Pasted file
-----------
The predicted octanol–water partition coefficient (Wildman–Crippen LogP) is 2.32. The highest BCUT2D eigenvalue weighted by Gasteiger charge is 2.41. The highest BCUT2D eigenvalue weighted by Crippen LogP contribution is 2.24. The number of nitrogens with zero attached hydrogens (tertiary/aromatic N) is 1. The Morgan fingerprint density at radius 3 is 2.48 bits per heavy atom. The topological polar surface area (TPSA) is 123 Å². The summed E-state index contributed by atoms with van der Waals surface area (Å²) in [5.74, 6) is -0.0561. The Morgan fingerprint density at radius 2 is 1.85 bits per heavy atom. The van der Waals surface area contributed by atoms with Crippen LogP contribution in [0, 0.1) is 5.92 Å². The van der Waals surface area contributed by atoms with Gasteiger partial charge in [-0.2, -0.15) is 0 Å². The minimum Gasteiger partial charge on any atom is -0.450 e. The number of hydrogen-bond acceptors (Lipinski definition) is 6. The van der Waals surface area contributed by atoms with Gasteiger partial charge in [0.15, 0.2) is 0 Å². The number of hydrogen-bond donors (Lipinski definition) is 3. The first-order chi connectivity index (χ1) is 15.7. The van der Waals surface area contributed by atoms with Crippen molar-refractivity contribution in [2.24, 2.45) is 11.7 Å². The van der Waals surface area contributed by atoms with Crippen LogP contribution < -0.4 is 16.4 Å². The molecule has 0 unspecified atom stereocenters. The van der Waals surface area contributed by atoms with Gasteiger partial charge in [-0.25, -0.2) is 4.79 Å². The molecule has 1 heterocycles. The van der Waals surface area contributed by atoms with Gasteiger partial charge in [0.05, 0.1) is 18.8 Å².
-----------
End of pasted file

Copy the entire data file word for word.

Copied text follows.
The predicted octanol–water partition coefficient (Wildman–Crippen LogP) is 2.32. The highest BCUT2D eigenvalue weighted by Gasteiger charge is 2.41. The highest BCUT2D eigenvalue weighted by Crippen LogP contribution is 2.24. The number of nitrogens with zero attached hydrogens (tertiary/aromatic N) is 1. The Morgan fingerprint density at radius 3 is 2.48 bits per heavy atom. The topological polar surface area (TPSA) is 123 Å². The summed E-state index contributed by atoms with van der Waals surface area (Å²) in [5.74, 6) is -0.0561. The Morgan fingerprint density at radius 2 is 1.85 bits per heavy atom. The van der Waals surface area contributed by atoms with Crippen LogP contribution in [0, 0.1) is 5.92 Å². The van der Waals surface area contributed by atoms with Gasteiger partial charge in [-0.2, -0.15) is 0 Å². The minimum Gasteiger partial charge on any atom is -0.450 e. The number of hydrogen-bond acceptors (Lipinski definition) is 6. The van der Waals surface area contributed by atoms with Gasteiger partial charge in [0.15, 0.2) is 0 Å². The number of hydrogen-bond donors (Lipinski definition) is 3. The first-order chi connectivity index (χ1) is 15.7. The van der Waals surface area contributed by atoms with Crippen molar-refractivity contribution in [2.24, 2.45) is 11.7 Å². The van der Waals surface area contributed by atoms with Crippen LogP contribution < -0.4 is 16.4 Å². The molecule has 0 unspecified atom stereocenters. The van der Waals surface area contributed by atoms with Gasteiger partial charge in [-0.25, -0.2) is 4.79 Å². The molecule has 1 heterocycles. The van der Waals surface area contributed by atoms with Gasteiger partial charge in [0.05, 0.1) is 18.8 Å².